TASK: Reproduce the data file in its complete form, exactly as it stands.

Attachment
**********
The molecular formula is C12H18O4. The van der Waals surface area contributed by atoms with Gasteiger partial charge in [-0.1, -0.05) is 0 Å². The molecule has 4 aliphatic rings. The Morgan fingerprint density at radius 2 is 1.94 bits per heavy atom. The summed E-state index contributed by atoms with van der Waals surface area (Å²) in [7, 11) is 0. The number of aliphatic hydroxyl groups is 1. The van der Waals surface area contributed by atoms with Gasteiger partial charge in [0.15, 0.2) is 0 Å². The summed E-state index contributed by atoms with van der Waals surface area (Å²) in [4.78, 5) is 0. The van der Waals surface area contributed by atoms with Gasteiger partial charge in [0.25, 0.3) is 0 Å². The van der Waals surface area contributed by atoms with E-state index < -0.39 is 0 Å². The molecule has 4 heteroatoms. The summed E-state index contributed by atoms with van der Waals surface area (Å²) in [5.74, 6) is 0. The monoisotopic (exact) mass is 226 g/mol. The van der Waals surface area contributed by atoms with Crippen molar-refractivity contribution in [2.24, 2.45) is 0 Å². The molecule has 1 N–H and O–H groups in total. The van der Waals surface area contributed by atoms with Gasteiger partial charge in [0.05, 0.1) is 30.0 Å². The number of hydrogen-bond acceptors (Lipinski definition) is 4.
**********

The molecular formula is C12H18O4. The van der Waals surface area contributed by atoms with Gasteiger partial charge in [-0.1, -0.05) is 0 Å². The molecule has 4 aliphatic rings. The Morgan fingerprint density at radius 2 is 1.94 bits per heavy atom. The summed E-state index contributed by atoms with van der Waals surface area (Å²) in [7, 11) is 0. The number of aliphatic hydroxyl groups is 1. The van der Waals surface area contributed by atoms with Gasteiger partial charge in [0.15, 0.2) is 0 Å². The summed E-state index contributed by atoms with van der Waals surface area (Å²) in [4.78, 5) is 0. The van der Waals surface area contributed by atoms with Gasteiger partial charge in [0.25, 0.3) is 0 Å². The van der Waals surface area contributed by atoms with E-state index < -0.39 is 0 Å². The molecule has 4 heteroatoms. The summed E-state index contributed by atoms with van der Waals surface area (Å²) in [5.74, 6) is 0. The monoisotopic (exact) mass is 226 g/mol. The van der Waals surface area contributed by atoms with Crippen molar-refractivity contribution in [2.24, 2.45) is 0 Å². The molecule has 1 N–H and O–H groups in total. The van der Waals surface area contributed by atoms with Gasteiger partial charge in [0.05, 0.1) is 30.0 Å². The number of hydrogen-bond acceptors (Lipinski definition) is 4.